The Reds are on a phenomenal run in the Premier League, with a 22-point lead at the top the most any side has ever held in the history of the English top flight.
Despite the pressure on Klopp to deliver a title after a 30-year wait, the manager has kept faith in those from the academy, with Neco Williams and Curtis Jones on the bench regularly in recent months.
They have been joined by the likes of Ki-Jana Hoever, Yasser Larouci, Leighton Clarkson and Harvey Elliott at Melwood, and most will be involved as Critchley takes charge for the FA Cup replay against Shrewsbury on Tuesday night.
Without any first-team players, the young Reds are not considered favourites to prevail against League One opposition, but their stand-in manager believes their experiences with the senior squad will be a huge benefit.
“I think the strength of the first team, what you see all the time—and I don’t think it gets spoken about enough—is sometimes hard to put your finger on, but when you’re around you see the culture that they create,” he said.
“That’s through the people that they are, and for our players to be in and around that on a regular basis, it can’t help but rub off on them.
“I think that’s been one of the biggest changes I’ve felt in our younger players when they’ve had an opportunity to be in and around the senior players on a more regular basis.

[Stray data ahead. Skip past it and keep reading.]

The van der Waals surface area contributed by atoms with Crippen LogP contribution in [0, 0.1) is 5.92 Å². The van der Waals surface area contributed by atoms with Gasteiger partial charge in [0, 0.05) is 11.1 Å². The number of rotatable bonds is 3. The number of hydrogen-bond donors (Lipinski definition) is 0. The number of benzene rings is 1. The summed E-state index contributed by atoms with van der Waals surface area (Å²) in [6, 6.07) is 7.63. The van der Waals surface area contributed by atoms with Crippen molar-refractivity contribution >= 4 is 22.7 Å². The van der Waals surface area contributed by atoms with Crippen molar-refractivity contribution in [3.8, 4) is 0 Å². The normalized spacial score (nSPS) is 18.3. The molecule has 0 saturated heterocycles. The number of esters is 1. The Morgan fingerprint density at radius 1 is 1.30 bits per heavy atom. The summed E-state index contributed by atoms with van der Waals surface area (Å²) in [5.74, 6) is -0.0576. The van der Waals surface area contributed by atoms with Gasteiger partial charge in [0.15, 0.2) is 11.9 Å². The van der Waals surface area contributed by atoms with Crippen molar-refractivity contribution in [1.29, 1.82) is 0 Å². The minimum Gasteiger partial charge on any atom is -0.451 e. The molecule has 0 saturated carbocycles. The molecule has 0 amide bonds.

“A lot of them have had that this season, which when you talk about the season that Liverpool are having—which is quite staggering—for our manager to still support our younger players and to give them opportunity is quite remarkable really.
“I think there’s been a real connection between the younger players and the first-team players, and long may that continue.”
Liverpool certainly performed better than the scoreline suggests, and though Critchley will demand a better outcome this time around, he believes that either way this will be an invaluable night for his teenagers.
“You can’t buy experiences like that. It’s probably worth a million of my coaching sessions to be honest with you,” he continued.
“Taking the boys outside of their comfort zone and putting them into a game like that, you learn so much about them, but more importantly they’ll learn more about themselves.
“I was pleased with a lot of aspects about that performance, but I also couldn’t help to be a little bit disappointed as well, with the result.
“I thought that was a little bit harsh on us, but we also have to take lessons from that.
“OK, we got some plaudits for the way we played, but we didn’t do well enough in both penalty boxes, and if you’re going to go into a results-driven business, you’ve got to win games of football.
“We didn’t keep the ball out at one end and we didn’t score at the other end.
“So that’s not a recipe for getting success. Our aim is to try to do a lot better than that tomorrow night.”